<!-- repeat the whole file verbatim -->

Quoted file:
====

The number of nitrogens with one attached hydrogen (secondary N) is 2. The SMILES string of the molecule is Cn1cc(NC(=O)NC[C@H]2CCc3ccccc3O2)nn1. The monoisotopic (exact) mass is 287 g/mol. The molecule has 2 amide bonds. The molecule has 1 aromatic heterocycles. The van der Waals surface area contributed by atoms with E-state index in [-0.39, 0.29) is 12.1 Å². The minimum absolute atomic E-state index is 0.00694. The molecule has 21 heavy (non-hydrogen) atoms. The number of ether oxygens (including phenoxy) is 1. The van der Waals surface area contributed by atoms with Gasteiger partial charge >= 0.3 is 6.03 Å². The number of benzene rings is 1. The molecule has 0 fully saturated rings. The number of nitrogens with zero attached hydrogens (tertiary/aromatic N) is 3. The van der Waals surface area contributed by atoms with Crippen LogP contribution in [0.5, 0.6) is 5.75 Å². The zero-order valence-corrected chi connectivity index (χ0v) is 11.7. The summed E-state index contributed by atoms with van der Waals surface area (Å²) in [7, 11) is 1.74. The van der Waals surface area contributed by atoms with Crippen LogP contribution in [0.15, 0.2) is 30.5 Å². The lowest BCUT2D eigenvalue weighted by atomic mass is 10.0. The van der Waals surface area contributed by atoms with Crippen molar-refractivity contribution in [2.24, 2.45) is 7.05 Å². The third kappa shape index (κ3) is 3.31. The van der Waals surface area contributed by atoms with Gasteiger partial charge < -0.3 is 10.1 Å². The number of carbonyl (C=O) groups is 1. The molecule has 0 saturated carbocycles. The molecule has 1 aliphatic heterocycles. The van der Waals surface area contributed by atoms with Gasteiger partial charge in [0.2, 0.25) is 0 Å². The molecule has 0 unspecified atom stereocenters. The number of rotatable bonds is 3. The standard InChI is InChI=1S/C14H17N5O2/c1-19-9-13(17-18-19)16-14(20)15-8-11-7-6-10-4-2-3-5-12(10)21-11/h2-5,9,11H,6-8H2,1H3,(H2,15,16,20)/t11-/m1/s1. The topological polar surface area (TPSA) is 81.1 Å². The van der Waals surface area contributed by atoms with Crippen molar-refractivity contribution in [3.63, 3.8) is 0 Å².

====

The number of nitrogens with one attached hydrogen (secondary N) is 2. The SMILES string of the molecule is Cn1cc(NC(=O)NC[C@H]2CCc3ccccc3O2)nn1. The monoisotopic (exact) mass is 287 g/mol. The molecule has 2 amide bonds. The molecule has 1 aromatic heterocycles. The van der Waals surface area contributed by atoms with E-state index in [-0.39, 0.29) is 12.1 Å². The minimum absolute atomic E-state index is 0.00694. The molecule has 21 heavy (non-hydrogen) atoms. The number of ether oxygens (including phenoxy) is 1. The van der Waals surface area contributed by atoms with Gasteiger partial charge >= 0.3 is 6.03 Å². The number of benzene rings is 1. The molecule has 0 fully saturated rings. The number of nitrogens with zero attached hydrogens (tertiary/aromatic N) is 3. The van der Waals surface area contributed by atoms with Crippen LogP contribution in [0.5, 0.6) is 5.75 Å². The zero-order valence-corrected chi connectivity index (χ0v) is 11.7. The summed E-state index contributed by atoms with van der Waals surface area (Å²) in [7, 11) is 1.74. The van der Waals surface area contributed by atoms with Crippen LogP contribution in [0.15, 0.2) is 30.5 Å². The lowest BCUT2D eigenvalue weighted by atomic mass is 10.0. The van der Waals surface area contributed by atoms with Crippen molar-refractivity contribution in [2.24, 2.45) is 7.05 Å². The third kappa shape index (κ3) is 3.31. The van der Waals surface area contributed by atoms with Gasteiger partial charge < -0.3 is 10.1 Å². The number of carbonyl (C=O) groups is 1. The molecule has 0 saturated carbocycles. The molecule has 1 aliphatic heterocycles. The van der Waals surface area contributed by atoms with Gasteiger partial charge in [0.2, 0.25) is 0 Å². The molecule has 0 unspecified atom stereocenters. The number of rotatable bonds is 3. The standard InChI is InChI=1S/C14H17N5O2/c1-19-9-13(17-18-19)16-14(20)15-8-11-7-6-10-4-2-3-5-12(10)21-11/h2-5,9,11H,6-8H2,1H3,(H2,15,16,20)/t11-/m1/s1. The topological polar surface area (TPSA) is 81.1 Å². The van der Waals surface area contributed by atoms with Crippen molar-refractivity contribution in [3.63, 3.8) is 0 Å².